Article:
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Canadian Taxpayers Federation brings Alberta Debt Clock to Fort Macleod

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Canadian Taxpayers Federation director Derek Fildebrandt with the Alberta Debt Clock.

The Canadian Taxpayers Federation rolled into Fort Macleod on Monday as part of a 25-community tour.
Federation director Derek Fildebrandt was at the wheel of a Ford F150 pickup hauling the 12-foot long Alberta Debt Clock.
The federation recently bought the pickup to replace an old one that made pulling the Alberta Debt clock a risky venture.
“The debt is a heavy load,” Fildebrandt said while parked across from The Fort — Museum of the North West Mounted Police. “We needed a new truck to haul it.”
The point of the tour is to illustrate for Albertans just how quickly the province is sinking into debt.
Last Thursday Alberta’s debt passed the $10-billion mark and is projected to reach $21-billion by 2016-’17 and consume $1.4 billion a year in interest payments if spending is left unchecked.
“Making our great province debt free once again is the No. 1 priority for the Canadian Taxpayers Federation in Alberta right now,” Fildebrandt said. “We are going to take the fight to as many towns and cities as we can to rally support and put the heat on politicians to take a stance.”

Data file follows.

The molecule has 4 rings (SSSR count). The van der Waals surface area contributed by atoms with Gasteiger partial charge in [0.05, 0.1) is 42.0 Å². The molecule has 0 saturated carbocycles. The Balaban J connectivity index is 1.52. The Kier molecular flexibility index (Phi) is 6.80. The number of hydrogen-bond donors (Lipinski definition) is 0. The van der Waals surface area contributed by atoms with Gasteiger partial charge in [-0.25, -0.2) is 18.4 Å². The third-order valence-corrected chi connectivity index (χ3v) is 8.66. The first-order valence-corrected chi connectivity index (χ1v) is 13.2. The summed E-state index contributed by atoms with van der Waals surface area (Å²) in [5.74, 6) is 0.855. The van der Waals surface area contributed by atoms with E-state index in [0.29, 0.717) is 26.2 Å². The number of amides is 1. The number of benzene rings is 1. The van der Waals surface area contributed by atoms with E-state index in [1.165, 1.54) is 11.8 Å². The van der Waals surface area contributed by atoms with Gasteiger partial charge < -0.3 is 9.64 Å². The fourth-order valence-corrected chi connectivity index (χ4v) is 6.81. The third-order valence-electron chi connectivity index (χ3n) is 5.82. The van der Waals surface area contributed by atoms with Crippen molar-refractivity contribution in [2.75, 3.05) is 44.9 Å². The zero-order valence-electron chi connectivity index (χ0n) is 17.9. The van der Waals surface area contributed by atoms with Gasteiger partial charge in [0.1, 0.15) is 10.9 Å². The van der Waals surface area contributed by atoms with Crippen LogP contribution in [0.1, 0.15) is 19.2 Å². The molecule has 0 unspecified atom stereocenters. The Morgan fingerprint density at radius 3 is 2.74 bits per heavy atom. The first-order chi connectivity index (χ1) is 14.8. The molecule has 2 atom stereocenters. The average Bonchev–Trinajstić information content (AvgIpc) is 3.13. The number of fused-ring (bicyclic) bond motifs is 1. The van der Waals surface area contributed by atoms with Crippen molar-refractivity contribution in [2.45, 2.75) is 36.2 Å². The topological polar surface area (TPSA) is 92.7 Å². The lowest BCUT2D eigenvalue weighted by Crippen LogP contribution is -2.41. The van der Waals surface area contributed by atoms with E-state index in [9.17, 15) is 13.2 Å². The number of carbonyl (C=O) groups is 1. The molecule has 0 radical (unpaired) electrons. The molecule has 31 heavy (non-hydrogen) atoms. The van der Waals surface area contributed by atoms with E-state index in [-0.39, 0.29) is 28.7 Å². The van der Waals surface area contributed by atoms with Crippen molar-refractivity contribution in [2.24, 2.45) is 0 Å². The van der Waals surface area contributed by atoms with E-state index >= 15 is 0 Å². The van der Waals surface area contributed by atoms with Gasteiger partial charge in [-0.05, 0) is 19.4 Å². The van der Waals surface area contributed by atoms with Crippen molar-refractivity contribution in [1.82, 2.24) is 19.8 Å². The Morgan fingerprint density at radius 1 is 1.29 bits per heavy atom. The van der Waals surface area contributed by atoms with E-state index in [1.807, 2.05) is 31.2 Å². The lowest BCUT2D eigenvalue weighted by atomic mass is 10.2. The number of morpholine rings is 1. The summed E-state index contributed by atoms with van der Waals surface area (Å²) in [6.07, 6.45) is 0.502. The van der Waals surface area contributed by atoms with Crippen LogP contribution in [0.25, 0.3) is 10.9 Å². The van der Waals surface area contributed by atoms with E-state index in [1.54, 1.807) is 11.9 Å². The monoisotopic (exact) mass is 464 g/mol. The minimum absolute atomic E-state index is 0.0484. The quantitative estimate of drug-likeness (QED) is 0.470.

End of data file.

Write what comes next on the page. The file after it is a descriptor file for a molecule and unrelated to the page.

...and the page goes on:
While Fildebrandt spoke with Fort Macleod residents who turned out, the debt clock continued to calculate Alberta’s debt at a rate of $150.37 per second, $9,022.07 per minute and $541,324.20 per hour.
The 2,730 kilometre Alberta Debt Clock Tour is intended to raise the alarm about Alberta’s exploding debt and get politicians to take a firm stance on getting the province’s finances back under control.
During the tour’s stop in High River earlier on Monday, Wildrose Party leader Danielle Smith signed a pledge to balance the budget and make Alberta debt free.
Fildebrandt noted that Saturday marked the 10-year anniversary of then-Premier Ralph Klein standing on the steps of the McDougall Centre hoisting a sign over his head that read that Alberta’s debt was “Paid in Full.”
“This is a bittersweet anniversary for us,” Fildebrandt said. “Ten years ago we saw the culmination of a lot of sacrifice from Albertans, but we got there.”
“Since then our government has fettered away the Alberta Advantage to the point where we have spent the bulk of the sustainability fund and hold $10-billion in debt and growing.”
The Alberta Debt Clock tour continued on to Lethbridge after its stop in Fort Macleod.

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1 Comments For This Post

  1. Garrett de Koning Says:

    Easy way to get rid of the debt is make politicians accountable for what they spend and if wasted like the conservatives are doing then they have to pay it back in full and if they don’t have then all assesets are ceased put up for public auction and proceeds back into coffers till this happens nothing is going to change stop the corruption.

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